Bucs’ next foe playing small
The Giants, who were undefeated in the preseason, are off to their sixth 0-2 start since 2013, and they were booed by the fans as they left the field at halftime of their 28-14 loss to the Bills. Second-year running back Saquon Barkley is showing no signs of a sophomore slump. He rushed for 107 yards on 18 carries, including a 27-yard touchdown run on New York’s opening drive. Yet longtime Giants quarterback Eli Manning remained pedestrian with 245 yards, a touchdown and two interceptions. New York is particularly struggling on third down, having converted only 5-of-23 in the first two games. And the Giants defense gave up drives of 98, 75, 75 and 70 yards. If the Jets lose to the Browns tonight, Buffalo will be 2-0 at the Meadowlands, while the home teams will be 0-3. I wonder who will finish the year with the most victories at MetLife Stadium.
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Two of the league’s most mobile young quarterbacks put on a show in Baltimore. Arizona rookie Kyler Murray and Baltimore second-year signal caller Lamar Jackson turned in standout performances in the Ravens’ 23-17 victory. At one point in the first half, the two went a combined 23 of 29 passing. So why did Baltimore go up 17-6 in the first half and hold on for victory? The Cardinals drove inside the Ravens 10-yard line twice in the first half but settled for field goals. Jackson finished with nearly 400 yards of total offense (272 passing, 120 rushing). Murray was 25 of 40 passing for 349 yards. He joins Cam Newton as the only quarterbacks to throw for 300 yards in each of their first two NFL games.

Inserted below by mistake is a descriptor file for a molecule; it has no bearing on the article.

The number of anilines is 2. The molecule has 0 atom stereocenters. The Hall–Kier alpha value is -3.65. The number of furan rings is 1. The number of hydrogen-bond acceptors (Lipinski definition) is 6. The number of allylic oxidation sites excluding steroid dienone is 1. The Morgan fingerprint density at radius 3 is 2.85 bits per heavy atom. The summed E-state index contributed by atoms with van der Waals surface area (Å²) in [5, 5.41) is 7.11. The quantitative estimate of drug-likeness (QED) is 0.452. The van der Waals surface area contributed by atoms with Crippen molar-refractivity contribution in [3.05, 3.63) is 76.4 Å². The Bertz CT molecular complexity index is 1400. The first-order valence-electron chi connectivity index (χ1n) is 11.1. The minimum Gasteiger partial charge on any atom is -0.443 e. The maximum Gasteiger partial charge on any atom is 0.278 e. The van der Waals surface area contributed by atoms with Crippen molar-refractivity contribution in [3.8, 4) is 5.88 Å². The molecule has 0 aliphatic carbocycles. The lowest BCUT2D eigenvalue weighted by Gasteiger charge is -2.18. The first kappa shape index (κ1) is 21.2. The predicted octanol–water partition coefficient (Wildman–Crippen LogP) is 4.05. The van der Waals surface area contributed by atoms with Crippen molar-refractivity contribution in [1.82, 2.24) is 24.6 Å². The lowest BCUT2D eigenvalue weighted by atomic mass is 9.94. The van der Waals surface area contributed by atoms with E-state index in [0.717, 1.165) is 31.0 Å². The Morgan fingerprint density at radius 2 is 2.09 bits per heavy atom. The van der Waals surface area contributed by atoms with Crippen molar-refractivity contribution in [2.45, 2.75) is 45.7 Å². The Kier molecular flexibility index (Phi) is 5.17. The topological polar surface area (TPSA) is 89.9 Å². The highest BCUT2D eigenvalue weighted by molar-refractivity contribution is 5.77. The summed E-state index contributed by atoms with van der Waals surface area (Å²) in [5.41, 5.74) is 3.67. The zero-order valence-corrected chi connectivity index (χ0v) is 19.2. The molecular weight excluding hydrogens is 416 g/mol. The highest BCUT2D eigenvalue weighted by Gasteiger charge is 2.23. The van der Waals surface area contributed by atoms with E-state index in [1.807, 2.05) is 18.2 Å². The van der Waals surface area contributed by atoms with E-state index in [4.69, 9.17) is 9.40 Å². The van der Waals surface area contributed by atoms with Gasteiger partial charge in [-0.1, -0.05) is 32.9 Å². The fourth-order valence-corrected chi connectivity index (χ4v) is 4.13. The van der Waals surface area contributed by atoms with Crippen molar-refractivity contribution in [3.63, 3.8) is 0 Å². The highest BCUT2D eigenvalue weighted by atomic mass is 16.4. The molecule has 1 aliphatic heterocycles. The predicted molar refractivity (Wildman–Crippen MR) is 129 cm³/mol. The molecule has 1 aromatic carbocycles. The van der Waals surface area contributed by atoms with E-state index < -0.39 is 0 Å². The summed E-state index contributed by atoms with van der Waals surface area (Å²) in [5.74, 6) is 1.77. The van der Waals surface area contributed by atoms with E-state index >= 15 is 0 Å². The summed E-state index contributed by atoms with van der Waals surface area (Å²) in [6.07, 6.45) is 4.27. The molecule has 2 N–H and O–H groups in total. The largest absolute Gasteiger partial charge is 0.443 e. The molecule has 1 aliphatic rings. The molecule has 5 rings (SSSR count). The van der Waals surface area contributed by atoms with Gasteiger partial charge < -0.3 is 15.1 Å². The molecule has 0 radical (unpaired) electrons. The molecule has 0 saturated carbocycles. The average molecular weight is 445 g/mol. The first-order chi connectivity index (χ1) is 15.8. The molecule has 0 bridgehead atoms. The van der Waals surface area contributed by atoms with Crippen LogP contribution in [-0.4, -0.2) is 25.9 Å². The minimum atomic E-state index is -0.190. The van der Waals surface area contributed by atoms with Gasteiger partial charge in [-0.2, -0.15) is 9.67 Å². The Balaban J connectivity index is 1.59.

The dregs of the day
Despite the close games in the 1 p.m. window, those who watched the over-the-air broadcasts in Tampa Bay got treated to two of the day’s worst. On WTSP-Ch. 10, the Patriots thwarted the Dolphins 43-0. Miami seemingly continues to aim for the No. 1 pick in the 2020 draft. It has been outscored 102-10 in the season’s first two weeks. Ex-Buc Ryan Fitzpatrick passed for 89 yards and was intercepted three times, two of which the Patriots returned for touchdowns. Yet, Miami plans to start him in Week 3. I don’t know why. On WTVT-Ch. 13, the Cowboys moved to 2-0 with an easy win against Washington. The fans at Washington’s FedEx Field seemed to be evenly divided. See, it’s not just Tampa Bay where the visitors invade and try to dominate the cheers.
Accusations against Brown still looms